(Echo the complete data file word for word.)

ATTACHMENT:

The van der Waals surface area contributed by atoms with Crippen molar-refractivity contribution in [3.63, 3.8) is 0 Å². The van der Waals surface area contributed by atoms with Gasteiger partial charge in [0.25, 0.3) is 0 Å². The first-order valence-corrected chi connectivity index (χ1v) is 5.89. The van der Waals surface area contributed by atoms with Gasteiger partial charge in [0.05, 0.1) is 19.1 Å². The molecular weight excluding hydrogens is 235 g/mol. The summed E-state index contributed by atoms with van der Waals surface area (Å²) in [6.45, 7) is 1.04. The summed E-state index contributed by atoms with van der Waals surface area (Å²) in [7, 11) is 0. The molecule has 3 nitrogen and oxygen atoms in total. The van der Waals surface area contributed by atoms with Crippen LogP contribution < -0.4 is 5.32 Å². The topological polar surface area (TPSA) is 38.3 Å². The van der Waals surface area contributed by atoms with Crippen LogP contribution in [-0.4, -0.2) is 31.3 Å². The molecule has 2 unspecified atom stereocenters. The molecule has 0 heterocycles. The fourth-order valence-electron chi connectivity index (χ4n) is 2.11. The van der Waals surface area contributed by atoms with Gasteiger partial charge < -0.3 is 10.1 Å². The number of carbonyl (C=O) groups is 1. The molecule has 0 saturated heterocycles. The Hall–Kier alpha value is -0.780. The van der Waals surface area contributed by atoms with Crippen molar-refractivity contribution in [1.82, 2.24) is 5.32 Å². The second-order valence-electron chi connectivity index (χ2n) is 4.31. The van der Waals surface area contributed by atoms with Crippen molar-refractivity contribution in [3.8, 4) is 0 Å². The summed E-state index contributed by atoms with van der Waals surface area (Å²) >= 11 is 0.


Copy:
The van der Waals surface area contributed by atoms with Crippen molar-refractivity contribution in [3.63, 3.8) is 0 Å². The van der Waals surface area contributed by atoms with Gasteiger partial charge in [0.25, 0.3) is 0 Å². The first-order valence-corrected chi connectivity index (χ1v) is 5.89. The van der Waals surface area contributed by atoms with Gasteiger partial charge in [0.05, 0.1) is 19.1 Å². The molecular weight excluding hydrogens is 235 g/mol. The summed E-state index contributed by atoms with van der Waals surface area (Å²) in [6.45, 7) is 1.04. The summed E-state index contributed by atoms with van der Waals surface area (Å²) in [7, 11) is 0. The molecule has 3 nitrogen and oxygen atoms in total. The van der Waals surface area contributed by atoms with Crippen LogP contribution < -0.4 is 5.32 Å². The topological polar surface area (TPSA) is 38.3 Å². The van der Waals surface area contributed by atoms with Crippen LogP contribution in [-0.4, -0.2) is 31.3 Å². The molecule has 2 unspecified atom stereocenters. The molecule has 0 heterocycles. The fourth-order valence-electron chi connectivity index (χ4n) is 2.11. The van der Waals surface area contributed by atoms with Gasteiger partial charge < -0.3 is 10.1 Å². The number of carbonyl (C=O) groups is 1. The molecule has 0 saturated heterocycles. The Hall–Kier alpha value is -0.780. The van der Waals surface area contributed by atoms with Crippen molar-refractivity contribution in [1.82, 2.24) is 5.32 Å². The second-order valence-electron chi connectivity index (χ2n) is 4.31. The van der Waals surface area contributed by atoms with Crippen molar-refractivity contribution in [3.8, 4) is 0 Å². The summed E-state index contributed by atoms with van der Waals surface area (Å²) >= 11 is 0.